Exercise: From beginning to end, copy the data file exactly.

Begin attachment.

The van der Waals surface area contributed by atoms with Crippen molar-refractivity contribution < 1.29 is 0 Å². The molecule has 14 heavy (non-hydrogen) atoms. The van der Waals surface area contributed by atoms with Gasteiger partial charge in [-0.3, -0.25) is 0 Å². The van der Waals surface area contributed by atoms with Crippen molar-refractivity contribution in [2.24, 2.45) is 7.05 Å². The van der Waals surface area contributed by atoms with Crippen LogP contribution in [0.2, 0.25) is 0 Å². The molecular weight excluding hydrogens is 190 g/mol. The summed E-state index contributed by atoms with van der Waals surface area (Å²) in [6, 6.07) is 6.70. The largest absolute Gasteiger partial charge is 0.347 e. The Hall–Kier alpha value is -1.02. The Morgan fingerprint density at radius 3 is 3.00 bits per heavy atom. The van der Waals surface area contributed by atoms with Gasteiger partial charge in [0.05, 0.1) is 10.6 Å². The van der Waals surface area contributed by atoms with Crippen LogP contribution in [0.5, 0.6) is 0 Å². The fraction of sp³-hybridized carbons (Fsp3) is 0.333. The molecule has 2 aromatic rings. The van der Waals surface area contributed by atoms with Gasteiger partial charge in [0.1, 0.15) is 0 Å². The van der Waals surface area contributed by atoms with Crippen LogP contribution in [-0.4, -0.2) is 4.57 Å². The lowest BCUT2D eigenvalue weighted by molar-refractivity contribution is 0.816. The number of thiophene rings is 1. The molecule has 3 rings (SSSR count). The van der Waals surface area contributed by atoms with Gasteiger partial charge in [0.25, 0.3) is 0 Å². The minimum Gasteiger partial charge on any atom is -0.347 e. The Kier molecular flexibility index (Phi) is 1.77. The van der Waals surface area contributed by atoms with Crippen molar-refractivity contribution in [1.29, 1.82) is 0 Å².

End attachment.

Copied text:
The van der Waals surface area contributed by atoms with Crippen molar-refractivity contribution < 1.29 is 0 Å². The molecule has 14 heavy (non-hydrogen) atoms. The van der Waals surface area contributed by atoms with Gasteiger partial charge in [-0.3, -0.25) is 0 Å². The van der Waals surface area contributed by atoms with Crippen molar-refractivity contribution in [2.24, 2.45) is 7.05 Å². The van der Waals surface area contributed by atoms with Crippen LogP contribution in [0.2, 0.25) is 0 Å². The molecular weight excluding hydrogens is 190 g/mol. The summed E-state index contributed by atoms with van der Waals surface area (Å²) in [6, 6.07) is 6.70. The largest absolute Gasteiger partial charge is 0.347 e. The Hall–Kier alpha value is -1.02. The Morgan fingerprint density at radius 3 is 3.00 bits per heavy atom. The van der Waals surface area contributed by atoms with Gasteiger partial charge in [0.05, 0.1) is 10.6 Å². The van der Waals surface area contributed by atoms with Crippen LogP contribution in [0.5, 0.6) is 0 Å². The fraction of sp³-hybridized carbons (Fsp3) is 0.333. The molecule has 2 aromatic rings. The van der Waals surface area contributed by atoms with Gasteiger partial charge in [0.1, 0.15) is 0 Å². The van der Waals surface area contributed by atoms with Crippen LogP contribution in [-0.4, -0.2) is 4.57 Å². The lowest BCUT2D eigenvalue weighted by molar-refractivity contribution is 0.816. The number of thiophene rings is 1. The molecule has 3 rings (SSSR count). The van der Waals surface area contributed by atoms with Gasteiger partial charge in [0.25, 0.3) is 0 Å². The minimum Gasteiger partial charge on any atom is -0.347 e. The Kier molecular flexibility index (Phi) is 1.77. The van der Waals surface area contributed by atoms with Crippen molar-refractivity contribution in [1.29, 1.82) is 0 Å².